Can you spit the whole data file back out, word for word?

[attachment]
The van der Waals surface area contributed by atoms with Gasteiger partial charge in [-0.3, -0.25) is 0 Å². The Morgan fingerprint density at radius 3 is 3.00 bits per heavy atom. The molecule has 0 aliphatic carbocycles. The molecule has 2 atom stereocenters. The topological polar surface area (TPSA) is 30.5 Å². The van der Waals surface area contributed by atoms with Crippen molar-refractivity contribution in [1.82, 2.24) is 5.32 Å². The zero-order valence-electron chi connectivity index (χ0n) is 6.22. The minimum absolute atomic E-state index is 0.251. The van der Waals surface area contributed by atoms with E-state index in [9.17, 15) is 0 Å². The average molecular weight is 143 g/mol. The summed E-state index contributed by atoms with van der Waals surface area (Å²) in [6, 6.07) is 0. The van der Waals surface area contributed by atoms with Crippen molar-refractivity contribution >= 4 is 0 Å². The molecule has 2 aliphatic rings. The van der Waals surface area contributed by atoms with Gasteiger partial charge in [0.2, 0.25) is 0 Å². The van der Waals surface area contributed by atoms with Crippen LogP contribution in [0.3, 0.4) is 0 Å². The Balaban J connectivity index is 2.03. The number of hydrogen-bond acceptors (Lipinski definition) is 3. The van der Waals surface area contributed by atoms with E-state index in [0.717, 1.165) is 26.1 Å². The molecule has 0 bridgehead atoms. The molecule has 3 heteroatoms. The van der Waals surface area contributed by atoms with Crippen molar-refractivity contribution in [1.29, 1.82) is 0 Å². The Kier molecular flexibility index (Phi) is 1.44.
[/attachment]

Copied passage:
The van der Waals surface area contributed by atoms with Gasteiger partial charge in [-0.3, -0.25) is 0 Å². The Morgan fingerprint density at radius 3 is 3.00 bits per heavy atom. The molecule has 0 aliphatic carbocycles. The molecule has 2 atom stereocenters. The topological polar surface area (TPSA) is 30.5 Å². The van der Waals surface area contributed by atoms with Crippen molar-refractivity contribution in [1.82, 2.24) is 5.32 Å². The zero-order valence-electron chi connectivity index (χ0n) is 6.22. The minimum absolute atomic E-state index is 0.251. The van der Waals surface area contributed by atoms with E-state index in [9.17, 15) is 0 Å². The average molecular weight is 143 g/mol. The summed E-state index contributed by atoms with van der Waals surface area (Å²) in [6, 6.07) is 0. The van der Waals surface area contributed by atoms with Crippen molar-refractivity contribution >= 4 is 0 Å². The molecule has 2 aliphatic rings. The van der Waals surface area contributed by atoms with Gasteiger partial charge in [0.2, 0.25) is 0 Å². The van der Waals surface area contributed by atoms with Crippen LogP contribution in [0.3, 0.4) is 0 Å². The Balaban J connectivity index is 2.03. The number of hydrogen-bond acceptors (Lipinski definition) is 3. The van der Waals surface area contributed by atoms with E-state index in [0.717, 1.165) is 26.1 Å². The molecule has 0 bridgehead atoms. The molecule has 3 heteroatoms. The van der Waals surface area contributed by atoms with Crippen molar-refractivity contribution in [1.29, 1.82) is 0 Å². The Kier molecular flexibility index (Phi) is 1.44.